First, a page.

Meet our Staff: Madison Hammett and Tiffany N. Ford – Health & Medicine Policy Research Group

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Meet our Staff: Madison Hammett and Tiffany N. Ford

June 29, 2018 Written By: Health & Medicine Policy Research Group (HMPRG)

Madison Hammett, MPH, MSW

Meet our newest staff member, Madison Hammett, Policy Analyst for the Illinois ACEs Response Collaborative. Madison joins Health & Medicine from Stroger Hospital of Cook County where she worked as a social worker for the Department of Trauma providing psychoeducation and support to adolescent survivors of trauma. She is also a Fellow for Life with the Chicago Area Schweitzer Fellows Program, for which she developed a trauma-informed support program for incarcerated mothers and their children.

What interested you in working at Health & Medicine?

After working a few years in direct services as a social worker in the trauma unit at Stroger Hospital, I wanted to do work that would make a more comprehensive impact on my patients and their healthcare. Often in direct services, it can feel overwhelming because we have very little say in the macro-level work that influence care and resources, as well as the circumstances that bring patients to us. Working at Health & Medicine was appealing to me due to broad reach of the organization, as well as the potential impact of our programming and partnerships. Rather than spending time in a reactive role, where I was often putting out fires well after the trauma had occurred, now I can do work that impacts people all over the state and leads to the prevention of trauma and exposure to ACEs.

What did you want to be when you were a child?

I wanted to be either an archaeologist like Indiana Jones or a doctor, so I split the difference and got a degree in medical anthropology.

Tiffany N. Ford, MPH

This summer, Health & Medicine bids a fond farewell to Senior Policy Analyst Tiffany N. Ford. Tiffany joined the Health & Medicine team in May 2016 and has worked on diverse projects including our forum series, health workforce efforts, and our health equity initiatives. This fall Tiffany will begin pursuing her PhD in Public Policy at the University of Maryland.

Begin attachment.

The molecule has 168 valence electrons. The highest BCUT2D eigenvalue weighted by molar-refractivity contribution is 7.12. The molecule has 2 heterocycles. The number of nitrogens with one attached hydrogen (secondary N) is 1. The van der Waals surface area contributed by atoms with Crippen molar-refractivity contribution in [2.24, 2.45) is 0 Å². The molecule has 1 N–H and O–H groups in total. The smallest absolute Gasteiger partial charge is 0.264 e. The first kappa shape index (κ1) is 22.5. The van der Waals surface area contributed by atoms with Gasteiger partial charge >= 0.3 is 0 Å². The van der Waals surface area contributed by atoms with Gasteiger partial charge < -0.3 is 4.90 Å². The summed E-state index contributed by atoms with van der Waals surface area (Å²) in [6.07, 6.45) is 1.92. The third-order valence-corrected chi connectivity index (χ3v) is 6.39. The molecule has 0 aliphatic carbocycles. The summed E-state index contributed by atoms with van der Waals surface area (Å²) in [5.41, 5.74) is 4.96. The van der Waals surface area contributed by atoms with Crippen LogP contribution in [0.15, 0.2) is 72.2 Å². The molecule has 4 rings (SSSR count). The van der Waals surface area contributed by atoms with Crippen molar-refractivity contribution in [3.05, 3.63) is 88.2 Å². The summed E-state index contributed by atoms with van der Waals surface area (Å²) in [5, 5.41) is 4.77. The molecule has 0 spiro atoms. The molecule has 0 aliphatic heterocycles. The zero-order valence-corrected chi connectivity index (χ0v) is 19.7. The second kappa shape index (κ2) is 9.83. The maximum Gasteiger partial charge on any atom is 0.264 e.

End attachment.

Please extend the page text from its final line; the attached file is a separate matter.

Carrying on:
What’s your favorite part of working at Health & Medicine?

My favorite part of working at Health & Medicine is being in a space where I am able to speak openly and honestly about my politics. I feel comfortable naming the deeply rooted norms and values that shape health inequities, like racism and classism. I recognize that not everyone has the freedom to do that in their job; I am happy to have had that here at Health & Medicine.

Favorite project since you’ve been here?
I’ve gotten to work on a ton of really interesting projects in my two years here at Health & Medicine. My favorite however, is a paper that I wrote that topic-wise probably seems the least exciting. Last summer, we released a report called Efficient Health Workforce Data Collection in Illinois. That paper recommended that Illinois collect detailed data at the point of relicensure for all health professionals in the state. That project is my favorite because it began as my practicum research project when I was still in graduate school and interning at Health & Medicine. It is really special to me that that work was able to become a full policy recommendation brought before the Illinois Department of Financial and Professional Regulation. I’m really proud of that.

Tell us about your next steps? Why did you chose to go for your PhD?
I’ll be leaving Health & Medicine in July to begin my PhD in Public Policy (specializing in Social Policy) at the University of Maryland in College Park. I chose a PhD program in public policy because I wanted to sharpen my lens as a policy researcher, analyst, and scholar so that I can more effectively contribute to the design and implementation of more equitable policy solutions that advance the process of health equity in the U.S. I am specifically interested in research and data that inform urban policy decisions in major cities like Chicago.